How to Write an Executive Resume
16 Mar 2022

How to Write an Executive Resume

For C-level executives, a professionally written resume is the single piece of most valuable document summarizing decades of experience. It also leaves a first and lasting impression on the interviewer’s mind.

Utilizing just two pages to showcase your professional snapshot can be a challenging task.

Executive recruiters and senior executives want to get as much information as possible from your resume in the shortest span of time (typically 30 seconds or less). Your goal is to pack as much as relevant information in a clean and uncluttered way.

The primary intention of your resume if to project who you are. You need not write everything what you did. It is important to design your resume in such a way, that the content triggers curiosity with the interviewer and that in-turn gives you an opportunity to narrate a story. 

1)    Choose between one-page or two-pages resume

Both one-page and two-pages resumes are acceptable.  Anything beyond two pages wouldn’t yield the best results. Interviewing executives have limited time to go through each resume. So, it is crucial to include what matters the most.

If you are an executive with high visibility and extensive online presence, then a one-page resume would be ideal. If you want to add more than three lines of achievements or responsibilities for your current and two immediate past jobs, then a two-page resume would be ideal.

2)    Personal details

As a senior executive, the personal details you need to reveal in your resume are your full name, email address and mobile phone number. If you prefer, you can choose not to mention your contact number. Just an email address would suffice.

3)    Write a powerful Career Summary

A brief career summary can be a powerful way to start your resume. You might have more to highlight but keep it less than three sentences and five lines.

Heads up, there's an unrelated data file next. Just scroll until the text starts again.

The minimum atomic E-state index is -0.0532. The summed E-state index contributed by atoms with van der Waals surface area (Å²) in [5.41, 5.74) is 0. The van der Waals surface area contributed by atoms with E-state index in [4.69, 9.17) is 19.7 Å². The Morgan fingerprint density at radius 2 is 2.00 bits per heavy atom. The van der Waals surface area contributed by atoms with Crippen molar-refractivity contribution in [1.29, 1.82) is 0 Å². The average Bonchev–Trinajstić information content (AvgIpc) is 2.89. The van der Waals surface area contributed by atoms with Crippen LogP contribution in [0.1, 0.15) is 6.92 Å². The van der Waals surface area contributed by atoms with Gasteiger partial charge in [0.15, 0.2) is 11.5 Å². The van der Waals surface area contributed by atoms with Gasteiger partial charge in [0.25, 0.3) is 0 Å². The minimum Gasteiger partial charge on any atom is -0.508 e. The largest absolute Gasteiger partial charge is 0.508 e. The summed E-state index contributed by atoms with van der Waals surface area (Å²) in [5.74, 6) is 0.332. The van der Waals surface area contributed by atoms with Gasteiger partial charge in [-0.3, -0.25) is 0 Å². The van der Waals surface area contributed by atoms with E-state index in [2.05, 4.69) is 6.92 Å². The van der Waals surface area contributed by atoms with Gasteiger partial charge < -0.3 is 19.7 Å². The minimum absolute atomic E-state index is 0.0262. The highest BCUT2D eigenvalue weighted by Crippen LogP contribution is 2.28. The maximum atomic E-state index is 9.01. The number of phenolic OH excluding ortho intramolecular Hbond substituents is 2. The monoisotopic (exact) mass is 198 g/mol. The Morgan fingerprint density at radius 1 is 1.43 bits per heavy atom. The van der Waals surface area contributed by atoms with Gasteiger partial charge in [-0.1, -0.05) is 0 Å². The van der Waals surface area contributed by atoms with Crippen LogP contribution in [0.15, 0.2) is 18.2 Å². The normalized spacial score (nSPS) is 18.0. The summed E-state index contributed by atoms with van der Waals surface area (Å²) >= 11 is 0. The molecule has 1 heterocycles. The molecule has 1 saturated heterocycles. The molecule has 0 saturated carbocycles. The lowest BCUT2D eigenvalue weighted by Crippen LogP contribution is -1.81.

4)    Write 5-Year Career Achievements 

90% of the time, a prospective employer is interested in your profile because of what you did in the last 10 years and within that time frame, specifically the last 5 years. Write quantifiable data backed one-liners. It could be anything from growth, savings, innovation, market-cap increase, shareholder returns or a coveted partnership.You could opt to replace the Career Summary section with 5-year Career Achievements.

5)    Mention Board memberships, advisory roles and other memberships

Mention all your current and past board memberships in this section. As you advance in your career, you are expected to have board memberships, be on advisory panels, memberships in an association and other management responsibilities.

6)    Give a quick snapshot of each of your stints

Mention the company name, your role designation, dates of employment, workforce, or department size, whom you reported to, and team size. This helps the reader get a quick idea of your portfolio size. You can replace these if required with data relevant to your industry.

Never write your responsibilities. Almost everyone knows what an NED, CEO or CFO is responsible for. Instead use this as an opportunity to highlight your achievements. If there is a pressing need, limit mentioning responsibilities to less than two sentences.

7)    Don’t give importance for experience before 2005

In a rapidly changing world, systems, processes, and ways of doing work quickly becomes outdated, detailing any experience prior to 2005 might not be the best way to utilize space on your resume. At best, write a one liner about what you did in that role or simply the organization name, job title and duration of work.

8)    Mention publications, articles, quotes and whitepapers 

You need to highlight the prominent, possibly latest and relevant articles in this section. Unless you are an academic, choose the best three to five of your best work.

9)    Education, executive education, and professional qualifications

Highlighting your educational qualification, school and duration is important. This might help the viewer of your resume find common links. If you have a professional qualification like ACCA, CA or PMP, mention it here. If you have attended any executive education programs, mention it here. This gives a picture of desire for continuous learning.

10)    Mention your LinkedIn profile or online presence 

The viewer of your resume wants to know your online presence and activity more than what is written on your resume. They want to see what you like, comment and share. And how you are perceived in the online space.

11)    Link to your CV on 

Senior Executives face an increasing risk in emailing their resumes which could end up in the wrong hands. That is why a significant portion of them opts to never email their resume but send a link to their resume on platform. 

Simply upload your resume, generate a unique link and email the link to prospects. You could edit, update, or delete as you prefer leaving no trace.

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